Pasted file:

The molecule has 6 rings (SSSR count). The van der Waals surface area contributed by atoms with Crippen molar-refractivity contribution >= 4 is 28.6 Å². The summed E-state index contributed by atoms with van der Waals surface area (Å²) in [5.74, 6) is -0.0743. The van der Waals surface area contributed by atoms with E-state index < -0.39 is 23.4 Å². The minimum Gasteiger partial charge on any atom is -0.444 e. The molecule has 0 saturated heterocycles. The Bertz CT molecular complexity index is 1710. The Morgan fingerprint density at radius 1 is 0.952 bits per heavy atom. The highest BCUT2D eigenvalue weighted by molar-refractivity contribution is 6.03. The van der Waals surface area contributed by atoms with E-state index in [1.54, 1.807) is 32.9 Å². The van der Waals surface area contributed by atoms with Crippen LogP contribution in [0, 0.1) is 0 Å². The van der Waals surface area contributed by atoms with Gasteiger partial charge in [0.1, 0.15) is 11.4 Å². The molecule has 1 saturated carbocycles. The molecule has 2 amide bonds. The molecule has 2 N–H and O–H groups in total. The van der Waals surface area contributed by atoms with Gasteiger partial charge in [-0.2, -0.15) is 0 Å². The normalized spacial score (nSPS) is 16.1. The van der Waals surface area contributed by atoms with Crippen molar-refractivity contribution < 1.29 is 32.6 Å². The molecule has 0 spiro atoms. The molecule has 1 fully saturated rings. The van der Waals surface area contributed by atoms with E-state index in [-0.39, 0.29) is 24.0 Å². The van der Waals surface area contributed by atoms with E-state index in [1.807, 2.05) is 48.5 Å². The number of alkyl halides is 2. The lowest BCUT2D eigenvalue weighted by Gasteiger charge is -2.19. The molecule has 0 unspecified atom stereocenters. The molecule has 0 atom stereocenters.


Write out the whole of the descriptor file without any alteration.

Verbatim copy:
The molecule has 6 rings (SSSR count). The van der Waals surface area contributed by atoms with Crippen molar-refractivity contribution >= 4 is 28.6 Å². The summed E-state index contributed by atoms with van der Waals surface area (Å²) in [5.74, 6) is -0.0743. The van der Waals surface area contributed by atoms with E-state index < -0.39 is 23.4 Å². The minimum Gasteiger partial charge on any atom is -0.444 e. The molecule has 0 saturated heterocycles. The Bertz CT molecular complexity index is 1710. The Morgan fingerprint density at radius 1 is 0.952 bits per heavy atom. The highest BCUT2D eigenvalue weighted by molar-refractivity contribution is 6.03. The van der Waals surface area contributed by atoms with E-state index in [1.54, 1.807) is 32.9 Å². The van der Waals surface area contributed by atoms with Crippen LogP contribution in [0, 0.1) is 0 Å². The van der Waals surface area contributed by atoms with Gasteiger partial charge in [0.1, 0.15) is 11.4 Å². The molecule has 1 saturated carbocycles. The molecule has 2 amide bonds. The molecule has 2 N–H and O–H groups in total. The van der Waals surface area contributed by atoms with Gasteiger partial charge in [-0.2, -0.15) is 0 Å². The normalized spacial score (nSPS) is 16.1. The van der Waals surface area contributed by atoms with Crippen molar-refractivity contribution < 1.29 is 32.6 Å². The molecule has 0 spiro atoms. The molecule has 1 fully saturated rings. The van der Waals surface area contributed by atoms with E-state index in [-0.39, 0.29) is 24.0 Å². The van der Waals surface area contributed by atoms with E-state index in [1.807, 2.05) is 48.5 Å². The number of alkyl halides is 2. The lowest BCUT2D eigenvalue weighted by Gasteiger charge is -2.19. The molecule has 0 unspecified atom stereocenters. The molecule has 0 atom stereocenters.